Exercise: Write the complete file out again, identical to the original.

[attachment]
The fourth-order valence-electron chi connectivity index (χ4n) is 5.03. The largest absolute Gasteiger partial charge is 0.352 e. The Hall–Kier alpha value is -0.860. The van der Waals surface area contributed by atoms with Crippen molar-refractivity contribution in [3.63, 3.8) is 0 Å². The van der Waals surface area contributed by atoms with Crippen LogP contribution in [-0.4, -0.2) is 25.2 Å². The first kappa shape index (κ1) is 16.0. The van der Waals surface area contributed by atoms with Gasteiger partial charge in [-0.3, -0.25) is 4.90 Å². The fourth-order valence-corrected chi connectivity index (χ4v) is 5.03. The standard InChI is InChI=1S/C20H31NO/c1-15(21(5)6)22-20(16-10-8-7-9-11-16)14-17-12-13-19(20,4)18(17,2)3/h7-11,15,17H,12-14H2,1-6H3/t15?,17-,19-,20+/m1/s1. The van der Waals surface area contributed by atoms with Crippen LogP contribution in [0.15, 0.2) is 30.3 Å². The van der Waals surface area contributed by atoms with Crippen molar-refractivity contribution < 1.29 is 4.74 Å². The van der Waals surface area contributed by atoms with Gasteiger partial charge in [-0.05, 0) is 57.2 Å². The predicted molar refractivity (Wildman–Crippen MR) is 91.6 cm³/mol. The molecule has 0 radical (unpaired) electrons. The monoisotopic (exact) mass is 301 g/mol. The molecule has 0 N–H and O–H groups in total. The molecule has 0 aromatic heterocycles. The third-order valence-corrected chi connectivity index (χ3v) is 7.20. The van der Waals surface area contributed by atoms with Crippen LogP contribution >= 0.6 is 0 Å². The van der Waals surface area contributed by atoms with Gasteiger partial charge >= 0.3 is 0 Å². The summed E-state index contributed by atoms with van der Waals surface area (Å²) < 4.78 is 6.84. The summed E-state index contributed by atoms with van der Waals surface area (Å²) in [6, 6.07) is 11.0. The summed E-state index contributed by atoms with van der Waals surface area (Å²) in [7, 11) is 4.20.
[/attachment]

The fourth-order valence-electron chi connectivity index (χ4n) is 5.03. The largest absolute Gasteiger partial charge is 0.352 e. The Hall–Kier alpha value is -0.860. The van der Waals surface area contributed by atoms with Crippen molar-refractivity contribution in [3.63, 3.8) is 0 Å². The van der Waals surface area contributed by atoms with Crippen LogP contribution in [-0.4, -0.2) is 25.2 Å². The first kappa shape index (κ1) is 16.0. The van der Waals surface area contributed by atoms with Gasteiger partial charge in [-0.3, -0.25) is 4.90 Å². The fourth-order valence-corrected chi connectivity index (χ4v) is 5.03. The standard InChI is InChI=1S/C20H31NO/c1-15(21(5)6)22-20(16-10-8-7-9-11-16)14-17-12-13-19(20,4)18(17,2)3/h7-11,15,17H,12-14H2,1-6H3/t15?,17-,19-,20+/m1/s1. The van der Waals surface area contributed by atoms with Crippen LogP contribution in [0.15, 0.2) is 30.3 Å². The van der Waals surface area contributed by atoms with Crippen molar-refractivity contribution < 1.29 is 4.74 Å². The van der Waals surface area contributed by atoms with Gasteiger partial charge in [-0.05, 0) is 57.2 Å². The predicted molar refractivity (Wildman–Crippen MR) is 91.6 cm³/mol. The molecule has 0 radical (unpaired) electrons. The monoisotopic (exact) mass is 301 g/mol. The molecule has 0 N–H and O–H groups in total. The molecule has 0 aromatic heterocycles. The third-order valence-corrected chi connectivity index (χ3v) is 7.20. The van der Waals surface area contributed by atoms with Crippen LogP contribution >= 0.6 is 0 Å². The van der Waals surface area contributed by atoms with Gasteiger partial charge >= 0.3 is 0 Å². The summed E-state index contributed by atoms with van der Waals surface area (Å²) < 4.78 is 6.84. The summed E-state index contributed by atoms with van der Waals surface area (Å²) in [6, 6.07) is 11.0. The summed E-state index contributed by atoms with van der Waals surface area (Å²) in [7, 11) is 4.20.